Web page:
“Exploring Similarities — Celebrating Diversity” was the 2018 theme of Interfaith Harmony Week in Halifax, Nova Scotia, which is held annually from February 1 to 7. Members of The Church of Jesus Christ of Latter-day Saints consider freedom to live one’s faith in peace and harmony a vital freedom for society to flourish. The Church’s eleventh article of faith states: “We claim the privilege of worshiping Almighty God according to the dictates of our own conscience, and allow all men the same privilege, let them worship how, where, or what they may.”
World Interfaith Harmony Week’s purpose is to spread harmony through promoting love of God—or the good—and love of neighbour. It is a week of celebration, education, hospitality, rituals, spiritual practices and worship services. This year’s events in Halifax included visits to sacred spaces to observe, meet and engage with diverse faith communities.
The events were organized by a team of volunteers from different faith traditions. This is the second year that John and Janet MacLennan, Mormon public affairs representatives in Atlantic Canada, have served on the planning committee.
Speaking of their experience, Janet commented: “Being part of the organizing committee has been a wonderful journey in developing interfaith relationships. Those on the committee are caring and open-minded people. The more we work with the team, the more we appreciate and admire their strengths and their desire for interfaith understanding and appreciation.”
John added: “We recognize that although we have different beliefs on points of doctrine and in other ways as well, there are also similarities. We came to believe that it was important to celebrate the differences as well as the similarities among faith groups.”
The week was organized into three types of activities, free to all: visits to sacred spaces, an interfaith celebration and an interfaith engagement program.
Regarding the opportunity to visit 12 sacred spaces, Interfaith Harmony Week Halifax co-coordinator Kim MacAulay commented: “It’s natural to be curious about other faiths and cultures. This week provided an opportunity to walk into a building like the Ummah Mosque and meet people who are really happy to see you. You could go to a Quaker meeting, a Bahá’í devotional, a Jewish Shabbat [service], a Hindu puja — which is a ritual worship — or participate in a talking circle led by an Indigenous elder at the Native Friendship Centre.”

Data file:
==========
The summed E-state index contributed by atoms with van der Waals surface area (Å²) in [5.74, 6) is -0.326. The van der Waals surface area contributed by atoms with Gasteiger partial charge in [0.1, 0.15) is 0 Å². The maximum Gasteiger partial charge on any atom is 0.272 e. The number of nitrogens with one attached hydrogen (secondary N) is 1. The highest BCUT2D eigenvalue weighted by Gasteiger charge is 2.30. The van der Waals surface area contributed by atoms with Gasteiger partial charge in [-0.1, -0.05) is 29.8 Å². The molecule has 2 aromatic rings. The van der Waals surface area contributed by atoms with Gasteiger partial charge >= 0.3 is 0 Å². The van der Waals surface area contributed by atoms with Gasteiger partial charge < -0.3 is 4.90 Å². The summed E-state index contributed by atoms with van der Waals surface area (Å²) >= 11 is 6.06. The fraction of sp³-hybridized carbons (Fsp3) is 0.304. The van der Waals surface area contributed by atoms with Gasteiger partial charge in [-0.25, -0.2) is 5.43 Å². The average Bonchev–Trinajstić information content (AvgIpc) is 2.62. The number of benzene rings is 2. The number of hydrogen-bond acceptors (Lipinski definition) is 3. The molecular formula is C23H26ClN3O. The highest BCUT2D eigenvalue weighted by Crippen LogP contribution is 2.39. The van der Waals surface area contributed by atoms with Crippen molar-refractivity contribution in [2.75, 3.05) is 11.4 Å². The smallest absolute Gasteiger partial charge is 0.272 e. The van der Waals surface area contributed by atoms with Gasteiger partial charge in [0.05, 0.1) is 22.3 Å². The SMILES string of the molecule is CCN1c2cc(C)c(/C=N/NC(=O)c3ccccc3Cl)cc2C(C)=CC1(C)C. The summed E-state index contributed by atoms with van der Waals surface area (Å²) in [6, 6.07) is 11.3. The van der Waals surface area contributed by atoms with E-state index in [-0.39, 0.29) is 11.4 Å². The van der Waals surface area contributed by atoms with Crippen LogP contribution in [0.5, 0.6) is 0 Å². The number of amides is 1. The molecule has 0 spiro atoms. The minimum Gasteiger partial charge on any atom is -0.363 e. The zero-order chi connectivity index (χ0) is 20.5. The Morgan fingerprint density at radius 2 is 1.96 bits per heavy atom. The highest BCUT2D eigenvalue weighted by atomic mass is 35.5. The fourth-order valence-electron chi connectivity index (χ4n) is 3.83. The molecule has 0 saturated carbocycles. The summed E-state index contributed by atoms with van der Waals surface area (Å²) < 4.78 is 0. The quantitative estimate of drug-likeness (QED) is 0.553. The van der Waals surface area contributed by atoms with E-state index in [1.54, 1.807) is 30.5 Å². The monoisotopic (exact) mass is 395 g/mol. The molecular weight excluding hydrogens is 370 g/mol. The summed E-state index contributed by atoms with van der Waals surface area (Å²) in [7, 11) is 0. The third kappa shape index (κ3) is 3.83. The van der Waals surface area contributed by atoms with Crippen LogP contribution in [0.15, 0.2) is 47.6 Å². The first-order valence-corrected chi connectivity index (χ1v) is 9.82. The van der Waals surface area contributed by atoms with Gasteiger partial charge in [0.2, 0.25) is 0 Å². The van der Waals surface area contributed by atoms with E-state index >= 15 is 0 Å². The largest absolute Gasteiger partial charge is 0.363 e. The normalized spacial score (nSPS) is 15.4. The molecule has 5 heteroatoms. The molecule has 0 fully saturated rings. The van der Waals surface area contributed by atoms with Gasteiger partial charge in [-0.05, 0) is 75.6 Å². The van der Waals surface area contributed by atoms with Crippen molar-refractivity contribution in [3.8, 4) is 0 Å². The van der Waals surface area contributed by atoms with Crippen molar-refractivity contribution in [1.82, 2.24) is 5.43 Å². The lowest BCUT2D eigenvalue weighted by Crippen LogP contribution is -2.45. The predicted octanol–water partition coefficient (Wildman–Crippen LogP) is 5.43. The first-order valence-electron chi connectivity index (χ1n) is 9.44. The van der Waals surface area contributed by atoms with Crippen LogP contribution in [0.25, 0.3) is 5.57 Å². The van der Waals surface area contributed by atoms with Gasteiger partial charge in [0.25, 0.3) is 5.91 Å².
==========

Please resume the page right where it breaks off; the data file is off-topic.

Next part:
For the first time, the Halifax Public Library co-hosted the celebration, providing a wonderful venue, technical support and assistance with the setup and takedown of the events.
The interfaith engagement program required registration and a commitment to attend various events during the week. Certificates were awarded to those who met all the commitments. This year, 32 individuals, including Halifax Police Chief Jean-Michel Blais, received certificates.
David Evans, the Dartmouth public affairs representative for the Church, has participated in Interfaith Harmony Week events the past two years. He remarked: “I am very impressed with the warm relationships that have been developing with our friends of other faiths. One experience that stood out for me this year was a dinner hosted by a rabbi. We had the opportunity to share our thoughts and feelings about faith and what it means to us, our family and our community.”
Elder Alain L. Allard — who resides in Quebec and is an Area Seventy of the Church with responsibility for Ontario, Quebec and the Atlantic provinces — is a strong proponent of interfaith relationships: “We value our friendship and brotherhood with people of different faiths. Our differences in ethnicity, beliefs and actions do not eliminate the possibility to unite together for a good cause. Together we can be kind, patient and compassionate to bring blessings to our communities.”